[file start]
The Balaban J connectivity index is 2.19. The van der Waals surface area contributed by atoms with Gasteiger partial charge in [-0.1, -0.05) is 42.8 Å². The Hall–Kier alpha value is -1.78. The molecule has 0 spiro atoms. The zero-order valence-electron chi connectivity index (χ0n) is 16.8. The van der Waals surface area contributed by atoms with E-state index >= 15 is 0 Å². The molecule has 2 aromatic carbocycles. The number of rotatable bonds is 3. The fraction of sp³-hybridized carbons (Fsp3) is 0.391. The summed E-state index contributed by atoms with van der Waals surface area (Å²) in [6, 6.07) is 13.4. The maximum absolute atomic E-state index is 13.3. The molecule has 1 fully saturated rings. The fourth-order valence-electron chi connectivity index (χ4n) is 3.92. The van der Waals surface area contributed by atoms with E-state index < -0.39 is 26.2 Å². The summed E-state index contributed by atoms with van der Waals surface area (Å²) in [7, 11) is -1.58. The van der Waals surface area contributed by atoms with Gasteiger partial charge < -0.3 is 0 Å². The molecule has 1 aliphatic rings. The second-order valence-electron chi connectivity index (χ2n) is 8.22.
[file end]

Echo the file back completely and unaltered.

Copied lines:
The Balaban J connectivity index is 2.19. The van der Waals surface area contributed by atoms with Gasteiger partial charge in [-0.1, -0.05) is 42.8 Å². The Hall–Kier alpha value is -1.78. The molecule has 0 spiro atoms. The zero-order valence-electron chi connectivity index (χ0n) is 16.8. The van der Waals surface area contributed by atoms with E-state index >= 15 is 0 Å². The molecule has 2 aromatic carbocycles. The number of rotatable bonds is 3. The fraction of sp³-hybridized carbons (Fsp3) is 0.391. The summed E-state index contributed by atoms with van der Waals surface area (Å²) in [6, 6.07) is 13.4. The maximum absolute atomic E-state index is 13.3. The molecule has 1 fully saturated rings. The fourth-order valence-electron chi connectivity index (χ4n) is 3.92. The van der Waals surface area contributed by atoms with E-state index < -0.39 is 26.2 Å². The summed E-state index contributed by atoms with van der Waals surface area (Å²) in [7, 11) is -1.58. The van der Waals surface area contributed by atoms with Gasteiger partial charge < -0.3 is 0 Å². The molecule has 1 aliphatic rings. The second-order valence-electron chi connectivity index (χ2n) is 8.22.